The problem with Bill Plaschke's argument that the Chargers should stay in San Diego ["It's no charge for second team," Jan. 20] is that it relies on facts and logical reasoning. Meanwhile, the Chargers are led, so to speak, by the children of a successful businessman who bought the franchise. As virtually every L.A. basketball fan already knows, it's a formula that often produces bad decision making.
Mr. Plaschke, comparing the impact of the present-day NFL to the situation in 1960 makes no sense. Please stop acting as if no one cares. Ironically, I became a Chargers fan after my beloved Rams left town as I decided to support the only pro team left in Southern California.
I live in Calabasas and have indeed driven to games in San Diego to watch them play. I look forward to being able to do that much more often once they are in Inglewood. Also, in case you haven't been paying attention, the Chargers have already become our local team as far as television rights are concerned — they are on every week as per NFL rules.
One last thing, who would you rather watch every Sunday, Nick Foles or Philip Rivers? Let's go Los Angeles Chargers!
If the Chargers want to come to Los Angeles, at their own expense, I say let them come. I will ignore them here, just as I ignore them in San Diego. With their present owner, they will always be a loser.
L.A. Rams vice president Jake Bye and Magic Johnson somehow manipulated the season-ticket deposit and Ticketmaster protocol to allow Magic the very first spot on the team's waiting list. How did they do that? Also, the team is not shy in announcing 5,000 deposits at $100 a pop were taken in the first five minutes. This sad scenario could lead the rest of us fans to wonder how many more rich (1%) folks were equally "connected"' and "lucky" to get to the very top of the coveted waiting list, unfairly and before the thousands of regular fans hitting their keyboards at 10 a.m.?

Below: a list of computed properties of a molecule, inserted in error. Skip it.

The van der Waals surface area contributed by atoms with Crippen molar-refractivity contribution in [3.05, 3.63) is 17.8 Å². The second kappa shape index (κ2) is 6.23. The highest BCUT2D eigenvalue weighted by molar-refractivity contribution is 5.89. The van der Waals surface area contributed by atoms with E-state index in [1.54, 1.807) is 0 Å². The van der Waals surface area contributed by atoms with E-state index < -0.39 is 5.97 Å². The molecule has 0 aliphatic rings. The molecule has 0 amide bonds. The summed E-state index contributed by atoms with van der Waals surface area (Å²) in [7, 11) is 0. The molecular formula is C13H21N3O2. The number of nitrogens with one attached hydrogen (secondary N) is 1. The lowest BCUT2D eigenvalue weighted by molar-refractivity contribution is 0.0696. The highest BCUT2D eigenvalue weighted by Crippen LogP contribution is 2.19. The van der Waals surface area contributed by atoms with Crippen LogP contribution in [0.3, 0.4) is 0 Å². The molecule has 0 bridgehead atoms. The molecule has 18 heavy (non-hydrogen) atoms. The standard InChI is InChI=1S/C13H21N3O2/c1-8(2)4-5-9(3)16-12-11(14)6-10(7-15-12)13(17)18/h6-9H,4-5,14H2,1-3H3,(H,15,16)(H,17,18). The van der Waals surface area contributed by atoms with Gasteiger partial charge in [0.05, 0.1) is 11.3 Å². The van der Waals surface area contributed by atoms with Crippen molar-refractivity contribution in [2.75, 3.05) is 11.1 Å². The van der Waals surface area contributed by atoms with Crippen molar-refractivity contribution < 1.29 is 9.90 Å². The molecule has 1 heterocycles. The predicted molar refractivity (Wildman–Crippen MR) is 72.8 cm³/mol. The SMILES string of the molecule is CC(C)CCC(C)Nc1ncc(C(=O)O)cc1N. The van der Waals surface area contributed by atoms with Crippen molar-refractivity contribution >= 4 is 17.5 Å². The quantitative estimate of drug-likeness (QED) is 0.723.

Danny J. Marquez
Kudos to Bill Plaschke for his wonderfully touching story about "Bootin' Ben" Agajanian [Jan. 17]. I had forgotten about Ben all these years and had no idea he was now 96 and still here in Southern California. My dad used to take us to many L.A. Dons and Rams games at the Coliseum in the late '40s and early '50s. He would pay $5 to a local resident on 39th Street and park in their yard or driveway along with a dozen other cars. We could always get out quickly after a Dons or Rams game.
Toeless Ben was a legend way back then, and it's cool he still has that fighting spirit we came to love.
As an airline captain flying out of LAX for 25 years, I couldn't help noticing the Jan. 13 caption: "Inglewood Stadium will let the sunshine in, along with a view of planes heading for nearby LAX."
I can foresee an outcry from the fans the first time an audible on the field is drowned out by a passing aircraft. Landings (about every two minutes on the south runways) cross the stadium at 7,500 feet. North runway arrivals cross at 9,800 feet. During Santa Ana winds requiring departing to the east, aircraft will be much noisier, climbing over the stadium under full take-off power.